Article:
THE EFFECT OF COW DUNG FOLIAR FERTILIZER ON THE
GROWTH AND YIELD PERFORMANCE
OF PECHAY (Brassica Rapa L.)
A Research Project for the Students of
Applied Research III
Evan Marri Jam LLAMES Antonio
Precious Mae PASCASIO Bautista
Razver Ace VERIDIANO Razon
Ms. Liberata Capilos
School Year 2010-2011
A. Significance of the Study
Pechay (Brassica rapa L. cv group Pak Choi) is an erect, biennial herb, cultivated as an annual about 15-30 cm tall in vegetative stage. Ovate leaves are arranged spirally and spreading. The petioles are enlarged and grow upright forming a subcylindrical bundle. Inflorescence is a raceme with pale yellow flowers. Seeds are 1 mm in diameter and are reddish to blackish brown in color.
Pechay, pitsay or petsay, no matter how you spell it, is one of the most popular vegetables in the Philippines. In the United States, this vegetable is popularly known as bok choi. It is more and more readily available in regular supermarkets such as your friendly neighborhood Dominick's, Jewel or Country Market. In the Philippines, there seemed to have been a pechay revolution in Metro Manila a decade ago when every available land was cultivated with pechay. So like, vacant lots in front of the SSS building on East Ave., in Quezon City, used to be a pechay plantation galore. Now it's government offices and barong barongs and pechay plots of course. Usually used as an ingredient for stews and pancit. While it is not that tasty (the white stalks tastes like paper I think), some varieties add a little bit of pungent flavor to the dishes it is added to. The only dish that I like with pechay is clear beef stew with pieces of beef, maybe some potatoes, ginger and whole peppercorns and of cource, pechay. And a generous serving of patis on the side. I have a shallow treshold for such things.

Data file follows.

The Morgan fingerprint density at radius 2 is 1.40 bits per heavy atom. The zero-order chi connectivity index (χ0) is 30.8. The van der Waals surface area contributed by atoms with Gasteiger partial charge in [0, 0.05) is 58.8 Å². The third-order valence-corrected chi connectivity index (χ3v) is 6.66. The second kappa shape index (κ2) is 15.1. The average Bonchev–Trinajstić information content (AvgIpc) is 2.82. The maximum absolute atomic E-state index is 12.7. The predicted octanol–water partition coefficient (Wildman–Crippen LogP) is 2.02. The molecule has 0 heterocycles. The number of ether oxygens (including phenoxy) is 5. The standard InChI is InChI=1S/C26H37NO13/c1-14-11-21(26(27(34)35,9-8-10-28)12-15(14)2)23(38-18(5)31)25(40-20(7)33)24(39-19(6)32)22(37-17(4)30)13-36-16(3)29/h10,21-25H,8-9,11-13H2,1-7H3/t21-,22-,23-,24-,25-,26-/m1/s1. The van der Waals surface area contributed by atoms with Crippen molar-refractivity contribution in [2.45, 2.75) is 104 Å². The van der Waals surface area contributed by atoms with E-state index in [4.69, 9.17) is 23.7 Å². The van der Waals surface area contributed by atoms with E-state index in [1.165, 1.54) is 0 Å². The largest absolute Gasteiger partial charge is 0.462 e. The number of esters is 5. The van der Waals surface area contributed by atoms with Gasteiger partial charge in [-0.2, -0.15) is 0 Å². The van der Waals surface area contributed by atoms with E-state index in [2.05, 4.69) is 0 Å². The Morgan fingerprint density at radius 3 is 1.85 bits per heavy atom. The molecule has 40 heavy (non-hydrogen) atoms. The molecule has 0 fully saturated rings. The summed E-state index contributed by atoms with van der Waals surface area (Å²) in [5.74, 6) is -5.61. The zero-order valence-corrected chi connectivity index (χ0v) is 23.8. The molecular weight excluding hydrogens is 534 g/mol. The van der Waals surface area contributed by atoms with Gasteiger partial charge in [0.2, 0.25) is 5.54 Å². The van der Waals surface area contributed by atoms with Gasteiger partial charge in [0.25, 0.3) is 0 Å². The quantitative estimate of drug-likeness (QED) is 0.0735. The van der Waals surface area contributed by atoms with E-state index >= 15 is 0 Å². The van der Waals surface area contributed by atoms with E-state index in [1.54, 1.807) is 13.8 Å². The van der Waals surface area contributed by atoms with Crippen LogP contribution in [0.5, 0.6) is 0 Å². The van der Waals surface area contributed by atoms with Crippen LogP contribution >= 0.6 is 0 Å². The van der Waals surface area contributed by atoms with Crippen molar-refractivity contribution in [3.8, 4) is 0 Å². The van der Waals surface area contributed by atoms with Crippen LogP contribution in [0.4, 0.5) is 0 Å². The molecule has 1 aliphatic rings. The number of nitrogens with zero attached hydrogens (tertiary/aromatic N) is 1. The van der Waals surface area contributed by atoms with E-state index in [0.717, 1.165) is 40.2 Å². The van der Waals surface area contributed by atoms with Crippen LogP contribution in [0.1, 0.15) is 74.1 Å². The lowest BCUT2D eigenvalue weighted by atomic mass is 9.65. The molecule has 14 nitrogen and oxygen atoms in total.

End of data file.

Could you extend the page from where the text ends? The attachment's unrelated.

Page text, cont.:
Pechay (Pak Choi) is a cabbage. It is one of the most known vegetables in the Philippines. It is also known as one of the oldest green vegetables in Asia. The Pechay differs in many aspects from other (for instance European) cabbages. The leaves of the Pechay vary in length from 10 to 30 cm. The leaves are green and mild flavoured and less crisp than other cabbages. It is often used in stews and soups. It isn't tasty by itself, so it needs some salt and other flavour to be added. Meals with Pechay are often completed with other vegetables and fish or meat.
This study will explore the effectiveness of a cow dung foliar fertilizer on the growth and yield development of pechay. B. Objectives of the Study
To determine the effect of cow dung foliar fertilizer on the growth and yield development of pechay.
To evaluate the effectiveness of cow dung foliar fertilizer as the component for the growing medium for pechay in terms of the following parameters:
a. Plant height
b. Number of leaves produced
c. Weight of plant
C. Significance of the Study
The authors believe that this study will contribute a lot to the following persons: 1. To their families, as a source of food, and if ever they want as a business. 2. To the farmers, especially to those who are engaged in planting pechay, as an additional information on how to use cow dung foliar as fertilizer. 3. To future researchers, who are concerned to the related study, as this will be useful for their research. 4. To the authors themselves, for the information about planting pechay and the idea of having it as a business. D. Hypothesis
Different concentrations of cow dung foliar fertilizer have no significant effect on pechay.
It is assumed that the different concentrations of cow dung foliar fertilizer will not affect the growth and yield performance of pechay throughout the conduct of this study. F. Theoretical and Conceptual Framework
| THEORETICAL FRAMEWORK
| The effect of cow dung foliar fertilizer
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